I’ve been a computer nerd for as long as I can remember, and I’ve known that I wanted to do something with computers since those early days. I spent my pre-teen years looking through Best Buy catalogs and reading up on the specs of commercial computers. My immigrant parents allowed me to take apart my first computer when I was in middle school; I stayed up until the wee hours of the morning trying to install new hard drives and memory on a computer that was nothing but a metal frame and the hum of a power supply by the end. I carried that computer—now powered by Linux—to my first dorm room at Purdue University, where I majored in computer science and math. I learned how to program in Java and C. I learned about recursive algorithms, data structures, and assembly languages for different computer architectures.
The same year I started at university, however, the U.S. and its paltry set of allies descended into war in Iraq and Afghanistan under the false premises that the vicious leaders of these countries possessed weapons of mass destruction. I went to my first mass rally months after I began, taking a bus from Indiana to Washington D.C. to protest the new hostilities in the Middle East, the erstwhile home of my blood family. I continued to be politicized by labor struggles abroad and at home. An eager but determined undergraduate, I tried to organize my computer science colleagues into political action, mostly to no avail. I realized that I had a lot more interest in people and the social aspects of technology, rather than the technology itself. So I also majored in sociology.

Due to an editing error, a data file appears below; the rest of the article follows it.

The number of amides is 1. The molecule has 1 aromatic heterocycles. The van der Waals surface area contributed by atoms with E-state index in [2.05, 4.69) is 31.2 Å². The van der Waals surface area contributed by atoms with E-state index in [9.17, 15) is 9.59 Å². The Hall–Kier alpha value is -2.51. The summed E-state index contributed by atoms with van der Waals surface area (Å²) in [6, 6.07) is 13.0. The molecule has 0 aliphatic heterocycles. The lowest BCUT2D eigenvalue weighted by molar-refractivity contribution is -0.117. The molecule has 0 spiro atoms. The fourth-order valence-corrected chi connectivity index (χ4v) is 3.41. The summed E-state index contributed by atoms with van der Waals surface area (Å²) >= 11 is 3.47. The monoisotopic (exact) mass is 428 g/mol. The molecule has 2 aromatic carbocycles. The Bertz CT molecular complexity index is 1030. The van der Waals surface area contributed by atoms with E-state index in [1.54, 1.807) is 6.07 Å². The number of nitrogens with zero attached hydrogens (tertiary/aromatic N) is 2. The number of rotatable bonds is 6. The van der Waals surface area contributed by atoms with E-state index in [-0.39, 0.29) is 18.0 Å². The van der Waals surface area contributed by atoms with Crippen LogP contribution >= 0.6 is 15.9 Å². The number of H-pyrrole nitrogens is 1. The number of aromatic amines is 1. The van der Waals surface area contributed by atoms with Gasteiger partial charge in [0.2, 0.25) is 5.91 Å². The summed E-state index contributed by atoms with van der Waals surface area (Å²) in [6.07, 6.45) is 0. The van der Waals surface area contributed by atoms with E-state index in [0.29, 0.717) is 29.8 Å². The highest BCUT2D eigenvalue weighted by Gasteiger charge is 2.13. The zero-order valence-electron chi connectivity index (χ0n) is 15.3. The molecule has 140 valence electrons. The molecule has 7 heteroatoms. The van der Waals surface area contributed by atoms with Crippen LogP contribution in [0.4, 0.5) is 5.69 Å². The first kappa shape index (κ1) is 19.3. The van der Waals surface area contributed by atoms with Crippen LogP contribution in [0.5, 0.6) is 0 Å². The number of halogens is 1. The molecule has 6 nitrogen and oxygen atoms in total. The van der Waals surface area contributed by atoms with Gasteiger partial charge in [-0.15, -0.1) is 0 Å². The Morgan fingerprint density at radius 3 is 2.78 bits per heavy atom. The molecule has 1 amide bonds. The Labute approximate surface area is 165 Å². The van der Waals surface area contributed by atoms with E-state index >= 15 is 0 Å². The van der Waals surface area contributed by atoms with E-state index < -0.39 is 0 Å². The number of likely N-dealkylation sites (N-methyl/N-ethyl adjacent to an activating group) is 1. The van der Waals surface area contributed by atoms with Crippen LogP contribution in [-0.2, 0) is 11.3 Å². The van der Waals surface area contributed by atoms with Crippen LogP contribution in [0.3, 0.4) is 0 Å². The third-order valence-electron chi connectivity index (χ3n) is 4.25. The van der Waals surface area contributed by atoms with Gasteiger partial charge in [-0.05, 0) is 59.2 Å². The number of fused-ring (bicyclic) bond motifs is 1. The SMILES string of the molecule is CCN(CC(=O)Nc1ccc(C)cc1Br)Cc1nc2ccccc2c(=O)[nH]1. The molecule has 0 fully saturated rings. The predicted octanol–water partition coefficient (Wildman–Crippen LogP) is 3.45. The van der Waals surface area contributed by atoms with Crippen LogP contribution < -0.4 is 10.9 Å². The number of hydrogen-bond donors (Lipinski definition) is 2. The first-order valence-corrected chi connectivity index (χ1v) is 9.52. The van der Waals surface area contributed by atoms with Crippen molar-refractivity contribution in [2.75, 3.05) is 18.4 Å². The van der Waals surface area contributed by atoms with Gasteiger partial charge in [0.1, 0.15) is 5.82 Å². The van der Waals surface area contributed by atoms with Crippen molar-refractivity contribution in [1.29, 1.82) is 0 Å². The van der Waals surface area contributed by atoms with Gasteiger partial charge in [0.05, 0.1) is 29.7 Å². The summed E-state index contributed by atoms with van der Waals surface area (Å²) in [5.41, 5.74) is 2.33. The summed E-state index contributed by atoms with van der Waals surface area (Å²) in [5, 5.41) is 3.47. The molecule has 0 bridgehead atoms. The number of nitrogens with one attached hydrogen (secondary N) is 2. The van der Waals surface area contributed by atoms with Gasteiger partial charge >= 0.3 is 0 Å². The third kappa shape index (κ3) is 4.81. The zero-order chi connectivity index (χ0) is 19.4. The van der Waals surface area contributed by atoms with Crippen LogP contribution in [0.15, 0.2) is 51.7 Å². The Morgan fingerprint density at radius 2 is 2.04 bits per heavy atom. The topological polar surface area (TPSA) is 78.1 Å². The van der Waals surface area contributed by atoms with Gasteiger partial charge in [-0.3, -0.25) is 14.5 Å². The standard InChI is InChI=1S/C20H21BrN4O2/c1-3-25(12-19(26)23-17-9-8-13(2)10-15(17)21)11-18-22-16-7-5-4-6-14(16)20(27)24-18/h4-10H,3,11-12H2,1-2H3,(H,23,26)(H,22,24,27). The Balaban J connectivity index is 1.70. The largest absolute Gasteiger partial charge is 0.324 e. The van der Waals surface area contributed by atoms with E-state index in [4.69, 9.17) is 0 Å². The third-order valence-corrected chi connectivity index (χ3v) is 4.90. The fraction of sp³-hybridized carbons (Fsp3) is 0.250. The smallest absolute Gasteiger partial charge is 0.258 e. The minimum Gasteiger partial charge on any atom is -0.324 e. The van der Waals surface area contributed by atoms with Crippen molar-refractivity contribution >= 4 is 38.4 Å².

When I started my PhD program in sociology at University of Wisconsin, I collected data on an Egyptian social movement and used machine learning to understand patterns of mobilization. I went to Egypt during the early days of the revolution and stayed there for a summer to understand how activists and organizers used social media. And I continued my labor activism through my graduate employee union.
After I came out as a trans woman in graduate school, I began asking new questions about the connection of people and technology. Namely, I started wondering about the connection of queer people and data. Queer people resist fitting neatly in boxes; when it comes to data, failing to fit in can have consequences that are awkward at times, and dangerous at others. So in my work on data and AI, I’ve wondered and asked about where the data that machine learning uses—like pictures, text, and video—comes from. Who’s making it, where’s it being collected from, and who’s laboring on it? And, most importantly, are those tools being used to benefit people who don’t fit into pre-made boxes?